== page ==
Monday, May 4, 2015

Brewing Up Shikimic Acid

Could preparing Tamiflu starters be as simple as making your morning cappuccino?

The lab instrument in question,
straight from the Supporting Info
(I <3 pictures in SI)
Jason Smith and coworkers from the University of Tasmania have reported a PHWE - pressurized hot water extraction - to obtain shikimic acid, a common starting material in several routes to oseltamivir phosphate (Tamiflu). In a preparation that begs repetition, they grind up up 20 g of Chinese star anise, mix with sand, and quickly wash with a hot ethanol-water mixture using a household espresso maker (see right).

The researchers claim that, after a quick silica plug, they obtain 5.5% (w/w) of "sufficiently pure"* shikimic acid. I'd encourage you to go see the NMR spectra for yourself.

Of course, pressing common kitchen tools into synthetic service isn't news. My undergraduate lab group ordered many of its smaller-bore funnels and spatulae from a kitchen supply store. And let's not forget grindstone chemistry, popularized by the late Ajay Bose at the Stevens Institute of Technology, which used a stainless-steel blender** to combine solid reagents into heterocycles.

If molecular gastronomy involves bringing the techniques of organic and biochemistry into the kitchen, perhaps this represents its antipode, some sort of 'reverse' molecular gastronomy in which kitchen appliances and techniques inform bench science. Makes perfect sense; after all (say it with me)...Chemistry is Just Like Cooking!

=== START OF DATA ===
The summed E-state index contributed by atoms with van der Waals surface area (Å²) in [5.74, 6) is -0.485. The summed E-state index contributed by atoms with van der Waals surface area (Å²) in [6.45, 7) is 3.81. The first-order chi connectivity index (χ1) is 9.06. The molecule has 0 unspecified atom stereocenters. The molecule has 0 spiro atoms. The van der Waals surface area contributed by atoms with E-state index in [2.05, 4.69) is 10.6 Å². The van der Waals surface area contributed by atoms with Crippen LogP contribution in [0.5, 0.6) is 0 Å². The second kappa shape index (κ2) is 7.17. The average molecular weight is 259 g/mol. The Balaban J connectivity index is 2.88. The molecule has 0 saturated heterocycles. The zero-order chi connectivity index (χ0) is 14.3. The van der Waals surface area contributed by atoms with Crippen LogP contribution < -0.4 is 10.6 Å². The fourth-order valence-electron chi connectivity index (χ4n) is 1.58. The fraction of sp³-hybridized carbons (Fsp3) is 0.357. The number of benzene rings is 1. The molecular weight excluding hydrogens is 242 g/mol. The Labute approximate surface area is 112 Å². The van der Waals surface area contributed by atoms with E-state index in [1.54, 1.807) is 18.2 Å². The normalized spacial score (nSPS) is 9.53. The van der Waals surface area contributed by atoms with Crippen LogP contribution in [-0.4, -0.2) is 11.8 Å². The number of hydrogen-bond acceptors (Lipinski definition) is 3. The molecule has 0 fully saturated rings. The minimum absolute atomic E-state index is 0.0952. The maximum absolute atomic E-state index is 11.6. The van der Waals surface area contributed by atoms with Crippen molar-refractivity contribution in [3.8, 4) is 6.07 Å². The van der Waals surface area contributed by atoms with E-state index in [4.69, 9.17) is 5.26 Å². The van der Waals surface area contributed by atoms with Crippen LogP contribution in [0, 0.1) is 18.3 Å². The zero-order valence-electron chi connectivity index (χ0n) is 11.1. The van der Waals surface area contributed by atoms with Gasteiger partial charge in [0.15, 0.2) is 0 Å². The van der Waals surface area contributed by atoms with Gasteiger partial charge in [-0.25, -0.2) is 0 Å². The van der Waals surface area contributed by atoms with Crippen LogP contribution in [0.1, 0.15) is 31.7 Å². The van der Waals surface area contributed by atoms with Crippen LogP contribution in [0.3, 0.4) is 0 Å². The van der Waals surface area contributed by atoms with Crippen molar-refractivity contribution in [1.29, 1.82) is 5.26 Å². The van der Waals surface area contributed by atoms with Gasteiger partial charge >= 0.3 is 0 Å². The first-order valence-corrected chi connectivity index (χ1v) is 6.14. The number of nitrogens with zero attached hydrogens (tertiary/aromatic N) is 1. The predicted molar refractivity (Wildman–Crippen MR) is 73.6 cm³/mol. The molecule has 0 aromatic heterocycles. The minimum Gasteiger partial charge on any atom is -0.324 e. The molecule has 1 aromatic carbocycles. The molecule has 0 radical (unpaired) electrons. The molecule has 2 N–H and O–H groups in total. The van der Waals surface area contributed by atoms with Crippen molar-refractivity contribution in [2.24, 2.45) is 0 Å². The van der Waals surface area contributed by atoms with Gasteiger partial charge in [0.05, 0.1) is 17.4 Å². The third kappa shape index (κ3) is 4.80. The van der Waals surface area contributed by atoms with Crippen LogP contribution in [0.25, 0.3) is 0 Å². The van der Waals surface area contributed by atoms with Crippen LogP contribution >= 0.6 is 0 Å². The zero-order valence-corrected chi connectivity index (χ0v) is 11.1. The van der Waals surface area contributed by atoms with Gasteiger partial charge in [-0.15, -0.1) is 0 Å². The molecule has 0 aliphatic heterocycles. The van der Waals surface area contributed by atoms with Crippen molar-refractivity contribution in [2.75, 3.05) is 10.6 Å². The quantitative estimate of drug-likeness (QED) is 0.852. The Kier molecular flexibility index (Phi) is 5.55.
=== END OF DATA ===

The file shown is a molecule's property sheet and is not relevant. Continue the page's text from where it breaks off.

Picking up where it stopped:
--
*Based on the 1H NMR, I'm guessing their material hovers around 90% pure. Still good, given a 2-minute prep time. 
**Kitchen-Aid, no less - high-quality 'instruments' for high-quality chemistry : )

4 comments:

  1. Per endnote 21

    (21) A Breville espresso machine model 800ES, available for

    US
    $300 from retail outlets such as Amazon, was used.

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  2. I saw this paper yesterday and had a good laugh and had to show it everyone in our group: of course expresso machine as high-efficiency extractor is so obvious, except that no-one saw it before. Also, their lab must have smelled rather wonderful, like chai.

    I wonder what is next: using a toaster oven instead of a hotplate, for baking TLCs ?

    ReplyDelete
    Replies
    1. I'll race you to the appliance section!

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    2. while the expresso extraction may not find much use in a synthetic lab, it would be an excellent choice for improvised extraction of crushed pills, in order to make them injectable

      Delete